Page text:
Sunday, April 7, 2013

Orienteering at Keystone State Park

A male blue bird perches on a a bluebird box at Codorus State Park, Pennsylvania.
Keystone State Park  is a great state park.  It has activities for everyone.  One of the activities this weekend included orienteering.  Orienteering is a family of sports that requires navigational skills using a map and compass to navigate from point to point in diverse and usually unfamiliar terrain, and normally moving at a good pace. Participants use a special topographical orienteering map to find control points.[1] Originally a training exercise in land navigation for military officers, orienteering has developed into a varied sport with navigation as the central key element. Among the oldest and the most popular is foot orienteering.  I hope the rain today did not keep those with an adventurous spirit from trying out this fun outdoor activity.

Thursday, April 4, 2013

Check Out The Fiction Writers Review Online Today!

We all need inspiration and what better way to be inspired then to read what other writers are writing.  Fiction Writers Review is a GREAT resource of the latest writers works and reviews of their words.

Below is an excerpt of the latest reviews online. Above is a link to website Fiction Writers Review.  Check out what is out there and be inspired to write and get published today.

Welcome to Fiction Writers Review, an online literary journal by, for, and about emerging writers

Latest Features

<em>The Carriage House</em>, by Louisa Hall

The Carriage House, by Louisa Hall

Louisa Hall’s debut novel, The Carriage House, works through the tensions children face in a family that values tradition over individual autonomy, while speaking to the dilemma of writing from—and reading about—the perspective of characters who are privileged.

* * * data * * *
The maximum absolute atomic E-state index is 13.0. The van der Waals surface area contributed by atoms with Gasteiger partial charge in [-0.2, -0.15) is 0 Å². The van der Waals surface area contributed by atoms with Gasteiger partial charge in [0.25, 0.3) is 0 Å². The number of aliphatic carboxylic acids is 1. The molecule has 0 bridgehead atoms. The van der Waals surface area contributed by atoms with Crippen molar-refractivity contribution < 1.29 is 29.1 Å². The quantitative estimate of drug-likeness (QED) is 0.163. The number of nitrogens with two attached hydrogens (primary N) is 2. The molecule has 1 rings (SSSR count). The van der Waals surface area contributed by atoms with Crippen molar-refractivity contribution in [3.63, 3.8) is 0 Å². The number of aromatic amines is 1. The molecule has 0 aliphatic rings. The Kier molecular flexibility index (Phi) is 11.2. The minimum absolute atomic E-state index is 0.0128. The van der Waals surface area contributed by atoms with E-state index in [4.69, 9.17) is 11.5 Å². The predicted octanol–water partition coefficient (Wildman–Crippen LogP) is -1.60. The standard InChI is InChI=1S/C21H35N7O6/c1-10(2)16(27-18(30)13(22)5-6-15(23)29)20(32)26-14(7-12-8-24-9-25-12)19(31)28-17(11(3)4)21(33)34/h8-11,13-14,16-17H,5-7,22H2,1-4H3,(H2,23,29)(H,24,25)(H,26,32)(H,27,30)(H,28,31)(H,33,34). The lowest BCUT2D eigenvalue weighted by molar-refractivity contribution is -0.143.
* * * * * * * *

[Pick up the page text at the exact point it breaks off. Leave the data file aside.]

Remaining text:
<em>All That Is</em>, by James Salter

All That Is, by James Salter

“Nostalgia, of course, is the most powerful form of lust: portable as your memories, infinitely rechargeable, and impossible to slake.” Dan Keane reviews James Salter’s new novel, All That Is.
<em>A Map of Tulsa,</em> by Benjamin Lytal

A Map of Tulsa, by Benjamin Lytal

J.T. Bushnell reviews Benjamin Lytal’s coming-of-age debut novel, “a vision of youth from the inside.”
<em>A Tale for the Time Being</em>, by Ruth Ozeki

A Tale for the Time Being, by Ruth Ozeki

A writer named Ruth finds a Hello Kitty lunchbox on the beach near her Pacific-Northwest island home that contains artifacts from a young Japanese girl’s life, setting off a meditation on suicide, the reader-writer relationship, and the human experience of time.
Your Gut is a Liar: An Interview with J. Robert Lennon

Your Gut is a Liar: An Interview with J. Robert Lennon

Dan Keane talks with J. Robert Lennon about his new book, Familiar, as well as oversharing, life online, and the perils of writing from the gut.
We’re All Pliable Creatures: An Interview with Jared Yates Sexton

We’re All Pliable Creatures: An Interview with Jared Yates Sexton

Nick Ostdick sits down with Jared Yates Sexton to talk about his new collection, An End to All Things, as well as writing “Recession America” stories, gauging story arcs in terms of “how the plane lands,” and constructing new worlds.
A Writer's Family Tree: An Interview with Elizabeth McCracken and V.V. Ganeshananthan

A Writer’s Family Tree: An Interview with Elizabeth McCracken and V.V. Ganeshananthan

Learning from your teachers’ teachers: Elizabeth McCracken, V.V. Ganeshananthan, and Rebecca Scherm discuss the writing chain of influence.
[Quotes & Notes] Kafka’s Eleven Sons: A No-Project Blues in D-minor

[Quotes & Notes] Kafka’s Eleven Sons: A No-Project Blues in D-minor

Steven Wingate tackles his process on tackling the next project.